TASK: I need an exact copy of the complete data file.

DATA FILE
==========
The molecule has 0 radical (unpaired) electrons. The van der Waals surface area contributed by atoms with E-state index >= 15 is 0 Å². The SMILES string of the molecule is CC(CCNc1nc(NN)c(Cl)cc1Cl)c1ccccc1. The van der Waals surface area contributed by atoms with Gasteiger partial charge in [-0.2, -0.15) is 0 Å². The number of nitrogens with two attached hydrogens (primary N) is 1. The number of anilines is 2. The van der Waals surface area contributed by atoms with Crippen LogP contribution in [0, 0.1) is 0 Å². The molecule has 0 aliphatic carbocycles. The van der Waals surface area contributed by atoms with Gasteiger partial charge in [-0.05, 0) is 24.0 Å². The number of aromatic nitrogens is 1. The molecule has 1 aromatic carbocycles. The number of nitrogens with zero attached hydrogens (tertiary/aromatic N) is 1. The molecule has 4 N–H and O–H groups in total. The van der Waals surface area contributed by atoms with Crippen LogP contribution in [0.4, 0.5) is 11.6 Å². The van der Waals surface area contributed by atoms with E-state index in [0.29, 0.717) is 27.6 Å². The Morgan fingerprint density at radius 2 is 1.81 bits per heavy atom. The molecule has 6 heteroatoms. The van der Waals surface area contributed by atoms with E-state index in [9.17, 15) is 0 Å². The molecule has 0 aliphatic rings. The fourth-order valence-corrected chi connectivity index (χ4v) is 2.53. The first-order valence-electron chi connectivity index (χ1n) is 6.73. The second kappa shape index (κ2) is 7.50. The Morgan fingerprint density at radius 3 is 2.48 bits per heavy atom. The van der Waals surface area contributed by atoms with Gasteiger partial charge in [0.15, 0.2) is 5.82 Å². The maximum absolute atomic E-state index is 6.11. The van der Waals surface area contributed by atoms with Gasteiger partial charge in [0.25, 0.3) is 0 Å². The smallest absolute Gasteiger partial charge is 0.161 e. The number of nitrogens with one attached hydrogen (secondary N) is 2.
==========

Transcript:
The molecule has 0 radical (unpaired) electrons. The van der Waals surface area contributed by atoms with E-state index >= 15 is 0 Å². The SMILES string of the molecule is CC(CCNc1nc(NN)c(Cl)cc1Cl)c1ccccc1. The van der Waals surface area contributed by atoms with Gasteiger partial charge in [-0.2, -0.15) is 0 Å². The number of nitrogens with two attached hydrogens (primary N) is 1. The number of anilines is 2. The van der Waals surface area contributed by atoms with Crippen LogP contribution in [0, 0.1) is 0 Å². The molecule has 0 aliphatic carbocycles. The van der Waals surface area contributed by atoms with Gasteiger partial charge in [-0.05, 0) is 24.0 Å². The number of aromatic nitrogens is 1. The molecule has 1 aromatic carbocycles. The number of nitrogens with zero attached hydrogens (tertiary/aromatic N) is 1. The molecule has 4 N–H and O–H groups in total. The van der Waals surface area contributed by atoms with Crippen LogP contribution in [0.4, 0.5) is 11.6 Å². The van der Waals surface area contributed by atoms with E-state index in [0.29, 0.717) is 27.6 Å². The Morgan fingerprint density at radius 2 is 1.81 bits per heavy atom. The molecule has 6 heteroatoms. The van der Waals surface area contributed by atoms with E-state index in [9.17, 15) is 0 Å². The molecule has 0 aliphatic rings. The fourth-order valence-corrected chi connectivity index (χ4v) is 2.53. The first-order valence-electron chi connectivity index (χ1n) is 6.73. The second kappa shape index (κ2) is 7.50. The Morgan fingerprint density at radius 3 is 2.48 bits per heavy atom. The van der Waals surface area contributed by atoms with Gasteiger partial charge in [0.15, 0.2) is 5.82 Å². The maximum absolute atomic E-state index is 6.11. The van der Waals surface area contributed by atoms with Gasteiger partial charge in [0.25, 0.3) is 0 Å². The smallest absolute Gasteiger partial charge is 0.161 e. The number of nitrogens with one attached hydrogen (secondary N) is 2.